10. Why are postprofessional DPT programs different from one another? What are some of the differences?
Postprofessional DPT programs vary in many ways. Because the educational mission of each institution of higher education—including the policies that govern graduate education—is unique, the configuration of each postprofessional DPT program is different. Many of the important distinctions can be found at www.apta.org/PostprofessionalDegree/TransitionDPTPrograms/. Postprofessional DPT programs are intended to conform to institutional mission and policy, but the prospective learner/applicant should evaluate program differences such as curriculum, length, delivery method(s), and price. These differences should be considered in assessing whether the program's goals serve the learner/applicant's interests and career pathway needs.
11. Why do programs vary in length?
The length of a program ordinarily correlates 2 factors: a) the graduation requirements of the institution, and b) the method of coursework delivery. Of course, whether a learner enrolls as a full-time or part-time student makes a significant difference in program length.
12. Are postprofessional DPT programs accredited by CAPTE? If not, how is quality ensured?
No. Postprofessional PT education programs are not accredited by CAPTE, which accredits only professional (entry-level) programs. In most cases, quality is ensured, however, by the facts that rigorous standards are applied to higher-education institutions by regional accrediting agencies, and by CAPTE to professional (entry-level) programs that offer postprofessional DPT programs. The vast majority of postprofessional DPT programs are located at institutions of higher education that have professional (entry-level) DPT programs that are CAPTE accredited, and at which regional accreditation of graduate programs is recognized by the US Department of Education (USDE) or the Council for Higher Education Accreditation (CHEA). Several postprofessional DPT programs, however, are offered by a higher education institution or organizational entity without a CAPTE-accredited professional DPT program.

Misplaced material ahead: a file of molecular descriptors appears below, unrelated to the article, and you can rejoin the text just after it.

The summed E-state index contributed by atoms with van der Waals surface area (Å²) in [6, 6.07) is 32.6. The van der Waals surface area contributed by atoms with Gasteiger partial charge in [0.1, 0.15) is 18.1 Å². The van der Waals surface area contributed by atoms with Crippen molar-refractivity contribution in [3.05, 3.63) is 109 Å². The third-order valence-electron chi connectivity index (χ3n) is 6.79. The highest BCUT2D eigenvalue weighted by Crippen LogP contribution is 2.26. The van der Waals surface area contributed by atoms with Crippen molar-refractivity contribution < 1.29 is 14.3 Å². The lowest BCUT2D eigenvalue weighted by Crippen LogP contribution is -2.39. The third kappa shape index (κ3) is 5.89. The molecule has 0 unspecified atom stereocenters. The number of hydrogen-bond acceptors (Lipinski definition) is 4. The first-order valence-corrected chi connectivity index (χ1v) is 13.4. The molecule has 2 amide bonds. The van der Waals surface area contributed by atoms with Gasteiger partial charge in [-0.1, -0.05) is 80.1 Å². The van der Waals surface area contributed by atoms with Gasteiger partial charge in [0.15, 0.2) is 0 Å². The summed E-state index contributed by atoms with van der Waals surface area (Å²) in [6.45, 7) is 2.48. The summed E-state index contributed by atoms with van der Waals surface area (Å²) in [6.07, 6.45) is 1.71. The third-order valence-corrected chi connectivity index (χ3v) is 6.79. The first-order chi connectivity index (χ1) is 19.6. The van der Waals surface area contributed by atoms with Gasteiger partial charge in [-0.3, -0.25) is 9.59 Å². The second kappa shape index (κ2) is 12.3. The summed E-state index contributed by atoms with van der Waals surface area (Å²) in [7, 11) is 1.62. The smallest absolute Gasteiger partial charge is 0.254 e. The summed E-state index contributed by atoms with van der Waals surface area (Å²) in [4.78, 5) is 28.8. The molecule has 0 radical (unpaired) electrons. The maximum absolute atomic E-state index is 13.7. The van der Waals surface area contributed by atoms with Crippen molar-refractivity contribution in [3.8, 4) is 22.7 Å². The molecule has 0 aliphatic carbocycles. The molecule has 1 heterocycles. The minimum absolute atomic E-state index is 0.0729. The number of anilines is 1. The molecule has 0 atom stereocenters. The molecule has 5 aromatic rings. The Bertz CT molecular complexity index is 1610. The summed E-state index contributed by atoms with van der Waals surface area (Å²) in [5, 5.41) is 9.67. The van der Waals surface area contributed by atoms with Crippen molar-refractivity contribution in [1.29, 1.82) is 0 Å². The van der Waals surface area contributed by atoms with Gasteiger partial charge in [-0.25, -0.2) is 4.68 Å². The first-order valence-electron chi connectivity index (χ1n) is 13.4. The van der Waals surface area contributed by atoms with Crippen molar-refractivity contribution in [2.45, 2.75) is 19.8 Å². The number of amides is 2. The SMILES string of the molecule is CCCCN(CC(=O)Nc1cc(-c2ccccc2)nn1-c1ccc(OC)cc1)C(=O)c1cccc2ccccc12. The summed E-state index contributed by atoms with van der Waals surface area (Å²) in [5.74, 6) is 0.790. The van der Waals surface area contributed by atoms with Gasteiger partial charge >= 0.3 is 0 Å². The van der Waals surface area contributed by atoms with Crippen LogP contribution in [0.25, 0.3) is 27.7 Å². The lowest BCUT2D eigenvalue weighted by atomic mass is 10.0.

13. How many practitioners have enrolled in a postprofessional DPT program?
As of October 2012, academic programs reported more than 17,600 physical therapists were or had been enrolled in postprofessional DPT programs, with more than 15,000 reported graduates.
14. Do postprofessional DPT programs admit clinicians who have a baccalaureate PT degree? A certificate? A master's?
The majority (80%) of transition programs admit US-licensed or licensure-eligible PTs who have a minimum of a baccalaureate degree. In all cases, the learner/applicant is strongly encouraged to contact programs of interest directly to determine their admission requirements. As of October 2012, 7 programs reported that they would accept students who have licensure equivalency or Canadian licensure.
15. What are the prerequisites for a typical postprofessional DPT program?
- A baccalaureate, master's professional degree, or a certificate from a CAPTE-accredited professional degree program,
- A valid US license to practice physical therapy, or eligibility for licensure,
- Completion of an application to the academic institution,
- Transcripts from all professional and postprofessional degree programs.
- Specified standardized examinations and/or evaluation tools (such as the Graduate Record Examination [GRE], Physical Therapist Evaluation Tool [PTET]), and
- 2-3 letters of recommendation.
16. What content typically is found in a postprofessional DPT program?